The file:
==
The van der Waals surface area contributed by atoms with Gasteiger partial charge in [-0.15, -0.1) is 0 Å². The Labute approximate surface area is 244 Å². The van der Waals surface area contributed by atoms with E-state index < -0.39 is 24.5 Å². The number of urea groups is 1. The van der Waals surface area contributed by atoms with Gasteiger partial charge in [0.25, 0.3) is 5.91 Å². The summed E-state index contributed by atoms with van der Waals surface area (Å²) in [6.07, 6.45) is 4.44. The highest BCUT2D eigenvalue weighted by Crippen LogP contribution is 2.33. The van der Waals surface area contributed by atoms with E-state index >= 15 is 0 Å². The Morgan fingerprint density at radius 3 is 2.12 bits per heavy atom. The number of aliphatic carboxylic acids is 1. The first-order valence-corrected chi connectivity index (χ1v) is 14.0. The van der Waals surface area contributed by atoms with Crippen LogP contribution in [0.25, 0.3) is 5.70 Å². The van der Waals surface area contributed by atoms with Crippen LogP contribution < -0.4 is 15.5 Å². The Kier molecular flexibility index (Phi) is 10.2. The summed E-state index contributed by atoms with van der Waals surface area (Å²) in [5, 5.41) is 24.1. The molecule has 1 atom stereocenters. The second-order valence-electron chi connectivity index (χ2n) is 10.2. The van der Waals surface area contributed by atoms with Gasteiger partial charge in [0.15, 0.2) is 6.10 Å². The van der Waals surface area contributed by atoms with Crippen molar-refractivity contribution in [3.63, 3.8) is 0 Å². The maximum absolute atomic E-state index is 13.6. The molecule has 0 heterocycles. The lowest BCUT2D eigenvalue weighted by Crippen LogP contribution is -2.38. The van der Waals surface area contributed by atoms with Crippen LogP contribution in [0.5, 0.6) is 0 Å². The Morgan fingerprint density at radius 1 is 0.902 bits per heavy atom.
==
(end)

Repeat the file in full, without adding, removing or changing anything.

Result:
The van der Waals surface area contributed by atoms with Gasteiger partial charge in [-0.15, -0.1) is 0 Å². The Labute approximate surface area is 244 Å². The van der Waals surface area contributed by atoms with E-state index < -0.39 is 24.5 Å². The number of urea groups is 1. The van der Waals surface area contributed by atoms with Gasteiger partial charge in [0.25, 0.3) is 5.91 Å². The summed E-state index contributed by atoms with van der Waals surface area (Å²) in [6.07, 6.45) is 4.44. The highest BCUT2D eigenvalue weighted by Crippen LogP contribution is 2.33. The van der Waals surface area contributed by atoms with E-state index >= 15 is 0 Å². The Morgan fingerprint density at radius 3 is 2.12 bits per heavy atom. The number of aliphatic carboxylic acids is 1. The first-order valence-corrected chi connectivity index (χ1v) is 14.0. The van der Waals surface area contributed by atoms with Crippen LogP contribution in [0.25, 0.3) is 5.70 Å². The van der Waals surface area contributed by atoms with Crippen LogP contribution < -0.4 is 15.5 Å². The Kier molecular flexibility index (Phi) is 10.2. The summed E-state index contributed by atoms with van der Waals surface area (Å²) in [5, 5.41) is 24.1. The molecule has 1 atom stereocenters. The second-order valence-electron chi connectivity index (χ2n) is 10.2. The van der Waals surface area contributed by atoms with Gasteiger partial charge in [0.15, 0.2) is 6.10 Å². The van der Waals surface area contributed by atoms with Crippen molar-refractivity contribution in [3.63, 3.8) is 0 Å². The maximum absolute atomic E-state index is 13.6. The molecule has 0 heterocycles. The lowest BCUT2D eigenvalue weighted by Crippen LogP contribution is -2.38. The van der Waals surface area contributed by atoms with Crippen LogP contribution in [0.5, 0.6) is 0 Å². The Morgan fingerprint density at radius 1 is 0.902 bits per heavy atom.